100_3101.jpg
Frank had less luck, as the house he'd built with his hands, and raised his family in was just a lot of ash when we got there. When they evacuated, they still thought that being burnt out by the slow-moving "Bonny Doon Fire" was unlikely, and so brought out the minimum possessions, though Frank did grab his best backpacking boots and gear, along with photos, artworks, and his most valuable carpentry tools. The silver lining for his family, and I hope for many others who lost everything, is the insurance coverage they think they have. ???

Both these friends, and HST clan members, are taking this well. No injuries to any of their families, though C. knew pretty well the single casualty of the Last Chance Fire. So it can hit close to home. Frank's new advice to us is: "When they evacuate you,assume the worst!"
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Re: Sierra Fire Impact Alert - hikers trapped by fire

Post by wildhiker » Mon Sep 07, 2020 10:47 pm

And here is one of my worst nightmares - hiking out of the backcountry and being trapped by wildfire! Saw this at
https://abc30.com/creek-fire-around-50- ... d/6413342/
-Phil

Creek Fire: Rescue operation to airlift over 60 trapped at Lake Edison, China Peak 'unsuccessful'
Fresno Fire also confirms that there has been one death linked to the fire, but it may not have been directly caused by the fire.

FRESNO, Calif. (KFSN) -- A rescue operation to airlift more than 60 people trapped by the Creek Fire at Lake Edison and China Peak on Monday evening was unsuccessful. Officials say that the people are safe and being cared for.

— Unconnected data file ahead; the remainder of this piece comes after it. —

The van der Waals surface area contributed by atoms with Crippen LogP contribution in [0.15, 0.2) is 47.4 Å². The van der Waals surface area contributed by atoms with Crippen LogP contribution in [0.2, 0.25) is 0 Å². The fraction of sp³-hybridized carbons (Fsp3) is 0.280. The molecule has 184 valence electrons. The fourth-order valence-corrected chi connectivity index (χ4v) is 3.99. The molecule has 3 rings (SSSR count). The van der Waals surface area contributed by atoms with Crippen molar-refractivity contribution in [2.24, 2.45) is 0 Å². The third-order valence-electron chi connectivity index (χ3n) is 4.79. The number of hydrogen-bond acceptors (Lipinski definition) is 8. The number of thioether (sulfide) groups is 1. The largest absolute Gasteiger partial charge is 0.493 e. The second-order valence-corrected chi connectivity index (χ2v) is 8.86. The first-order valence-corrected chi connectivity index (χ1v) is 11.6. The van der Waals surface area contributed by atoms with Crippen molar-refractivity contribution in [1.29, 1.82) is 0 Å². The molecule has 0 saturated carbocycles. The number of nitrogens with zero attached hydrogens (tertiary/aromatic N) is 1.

Fresno Fire also confirms that there has been one death linked to the fire, but it may not have been directly caused by the fire. The exact circumstances are currently unknown.

Authorities earlier said 14 people are trapped on China Peak and at least 50 people are trapped at Lake Edison.

RELATED: Creek Fire grows to 135,523 acres with 0% containment, new evacuations issued for Fresno, Madera counties

The Fresno Fire Department said there may be multiple casualties.

A Chinook aircraft piloted by a team of military personnel tried to land and rescue the trapped people, but the smoky conditions made it impossible for the team to approach safely.

Another effort will be made shortly to evacuate the trapped people using night vision, Fresno Fire said.

Fire and EMS units are waiting at the National Guard base at the Fresno Yosemite International Airport to receive and treat the rescued people.

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Re: Sierra Fire Impact Alert

Post by maverick » Tue Sep 08, 2020 8:31 am

I understand that some of you have plans to do a trip into the Sierra, some have been waiting all summer, some of you are coming from out of state, but you should seriously reconsider your plans.
Smoke can lower your immune system and impact your respiratory system among other things, and please don’t forget that we still are experiencing a pandemic, which the virus attacks ones respiratory system!

CDC:
What is Wildfire Smoke and Can it Make Me Sick?

Wildfire smoke is a mix of gases and fine particles from burning vegetation, building materials, and other materials. Wildfire smoke can make anyone sick. Even someone who is healthy can get sick if there is enough smoke in the air. Breathing in smoke can have immediate health effects, including:

Coughing
Trouble breathing normally
Stinging eyes
A scratchy throat
Runny nose
Irritated sinuses
Wheezing and shortness of breath
Chest pain
Headaches
An asthma attack
Tiredness
Fast heartbeat
Older adults, pregnant women, children, and people with preexisting respiratory and heart conditions may be more likely to get sick if they breathe in wildfire smoke.

Wildfire Smoke Can Affect High Risk Groups

Eight Tips for Protecting Yourself from Breathing Wildfire Smoke